For hundreds of years, artillery material was patterned in a complexity of curved, angular, and linear shapes, along with moldings and rings of various widths, knobs, and handles. Although these features supposedly contributing to the overall strength of the cannon, they were in large part purely ornamental. Some of this adornment gradually disappeared over the centuries, but it was only in the 1850s that experiments with sound indicated that such ornamentation increased the likelihood of cannon failure.
One of the men involved in these studies was Thomas J. Rodman, an Army Ordinance officer who was to become famous for several important contributions in the fields of armament design, metallurgy, and explosives. Since the 1840s Rodman had been involved in studying gun strengthening factors, one of which proved to be his greatest contribution to the advancement of heavy armament in the United States. It had been determined that in the casting of large iron cannon, the sequence of cooling and hardening, which began at the outer surface and progressed toward the interior, left the finished gun under a pattern of stress directed to the exterior. Since the pressures associated with firing were also directed radially outward from the bore, the total stress at the moment of firing sometimes exceeded the gun's limit of strain and caused the weapon to burst.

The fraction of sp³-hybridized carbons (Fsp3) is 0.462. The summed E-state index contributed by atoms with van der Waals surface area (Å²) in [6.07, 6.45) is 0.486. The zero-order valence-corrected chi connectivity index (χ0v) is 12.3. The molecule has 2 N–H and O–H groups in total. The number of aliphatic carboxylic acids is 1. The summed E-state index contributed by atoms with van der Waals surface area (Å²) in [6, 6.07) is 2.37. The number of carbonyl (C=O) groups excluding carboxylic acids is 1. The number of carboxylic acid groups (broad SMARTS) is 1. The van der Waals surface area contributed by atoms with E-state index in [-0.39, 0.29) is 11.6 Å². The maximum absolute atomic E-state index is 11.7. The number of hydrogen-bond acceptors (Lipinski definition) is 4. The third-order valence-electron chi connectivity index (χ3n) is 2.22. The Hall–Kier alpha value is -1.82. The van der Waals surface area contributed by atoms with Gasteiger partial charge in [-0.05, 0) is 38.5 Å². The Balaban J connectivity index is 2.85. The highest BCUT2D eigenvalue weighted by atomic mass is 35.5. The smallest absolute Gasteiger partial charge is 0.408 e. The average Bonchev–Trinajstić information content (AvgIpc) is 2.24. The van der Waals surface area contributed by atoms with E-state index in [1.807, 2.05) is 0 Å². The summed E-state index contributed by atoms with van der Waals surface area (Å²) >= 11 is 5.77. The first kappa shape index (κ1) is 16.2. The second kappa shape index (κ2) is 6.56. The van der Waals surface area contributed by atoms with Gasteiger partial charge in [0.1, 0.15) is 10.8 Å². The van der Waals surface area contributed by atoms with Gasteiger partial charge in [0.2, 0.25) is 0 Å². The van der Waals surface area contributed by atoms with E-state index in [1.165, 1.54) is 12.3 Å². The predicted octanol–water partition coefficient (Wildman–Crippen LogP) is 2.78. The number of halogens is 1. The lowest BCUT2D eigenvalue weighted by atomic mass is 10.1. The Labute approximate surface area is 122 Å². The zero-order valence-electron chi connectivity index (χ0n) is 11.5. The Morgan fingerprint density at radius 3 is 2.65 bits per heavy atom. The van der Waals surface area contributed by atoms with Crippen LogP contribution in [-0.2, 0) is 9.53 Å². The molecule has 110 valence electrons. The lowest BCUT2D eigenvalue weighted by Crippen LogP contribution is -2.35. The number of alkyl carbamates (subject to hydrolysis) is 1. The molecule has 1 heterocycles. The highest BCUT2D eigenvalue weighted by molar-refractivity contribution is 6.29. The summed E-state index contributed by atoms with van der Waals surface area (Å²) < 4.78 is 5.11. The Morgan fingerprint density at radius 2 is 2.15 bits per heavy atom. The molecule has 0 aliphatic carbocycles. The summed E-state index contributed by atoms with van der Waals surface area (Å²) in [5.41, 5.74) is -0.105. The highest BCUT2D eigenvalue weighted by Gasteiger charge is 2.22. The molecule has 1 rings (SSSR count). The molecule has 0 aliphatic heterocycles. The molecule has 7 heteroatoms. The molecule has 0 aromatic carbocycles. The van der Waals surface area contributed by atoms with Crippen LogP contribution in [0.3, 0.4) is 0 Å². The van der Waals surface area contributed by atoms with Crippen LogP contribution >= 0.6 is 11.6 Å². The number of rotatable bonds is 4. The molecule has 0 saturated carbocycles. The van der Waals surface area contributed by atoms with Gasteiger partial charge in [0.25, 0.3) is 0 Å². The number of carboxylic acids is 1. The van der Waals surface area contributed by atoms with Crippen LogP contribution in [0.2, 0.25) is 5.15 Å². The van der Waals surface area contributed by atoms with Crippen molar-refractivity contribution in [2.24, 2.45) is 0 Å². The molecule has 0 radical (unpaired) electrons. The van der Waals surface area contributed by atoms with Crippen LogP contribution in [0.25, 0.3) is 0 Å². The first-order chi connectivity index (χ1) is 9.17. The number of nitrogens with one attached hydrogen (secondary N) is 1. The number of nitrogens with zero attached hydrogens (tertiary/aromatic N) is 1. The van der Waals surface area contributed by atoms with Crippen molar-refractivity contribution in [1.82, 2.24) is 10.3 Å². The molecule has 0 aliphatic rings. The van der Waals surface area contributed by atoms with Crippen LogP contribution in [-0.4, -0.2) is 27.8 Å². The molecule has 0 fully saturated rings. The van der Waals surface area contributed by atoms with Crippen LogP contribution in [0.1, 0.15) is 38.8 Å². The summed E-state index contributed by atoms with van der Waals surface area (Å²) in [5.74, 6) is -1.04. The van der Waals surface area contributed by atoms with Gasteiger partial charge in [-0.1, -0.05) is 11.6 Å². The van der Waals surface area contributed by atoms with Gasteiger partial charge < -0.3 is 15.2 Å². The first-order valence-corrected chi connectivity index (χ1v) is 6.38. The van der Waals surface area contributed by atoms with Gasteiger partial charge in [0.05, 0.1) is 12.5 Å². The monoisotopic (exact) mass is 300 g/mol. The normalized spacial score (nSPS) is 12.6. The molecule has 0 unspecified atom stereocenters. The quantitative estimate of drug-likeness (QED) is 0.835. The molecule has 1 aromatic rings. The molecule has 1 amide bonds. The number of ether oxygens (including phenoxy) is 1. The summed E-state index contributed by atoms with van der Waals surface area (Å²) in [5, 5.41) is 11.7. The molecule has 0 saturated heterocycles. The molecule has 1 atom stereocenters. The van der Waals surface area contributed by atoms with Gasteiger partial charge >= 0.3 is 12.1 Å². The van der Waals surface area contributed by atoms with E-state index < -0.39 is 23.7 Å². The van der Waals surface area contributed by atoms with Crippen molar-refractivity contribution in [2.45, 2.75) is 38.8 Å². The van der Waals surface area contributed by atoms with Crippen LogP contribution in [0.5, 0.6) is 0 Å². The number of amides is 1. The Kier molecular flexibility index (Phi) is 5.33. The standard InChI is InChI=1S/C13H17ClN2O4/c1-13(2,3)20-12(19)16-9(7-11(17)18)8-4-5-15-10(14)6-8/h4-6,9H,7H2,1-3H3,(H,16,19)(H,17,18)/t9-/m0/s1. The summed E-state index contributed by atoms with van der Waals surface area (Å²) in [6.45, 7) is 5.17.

Rodman's solution was to reverse the pattern of stresses accumulated in the course of cooling by solidifying his castings in the opposite direction; by circulating cold water through the hallow core of a casting while keeping the exterior heated, so that the hardening sequence was from the bore toward the outside. The net effect was that the firing of guns cooled in this manner actually reduced rather than increased the total stress on their metal. This method of casting iron had negligible effect with regard to smaller weapons, such as those used in field artillery, but its effectiveness increased in direct proportion with the mass of iron involved in the cannon. Under Rodman's system of casting it became possible to produce one-piece iron guns in calibers as large as 15 and 20 inches.
Rodman cannons are currently on display at Fort Point, Fort Mason and the Presidio.
Lewis, Emanuel R. Seacoast Fortifications of the United States: An Introductory History. Pictorial Histories Publishing Company, 1990.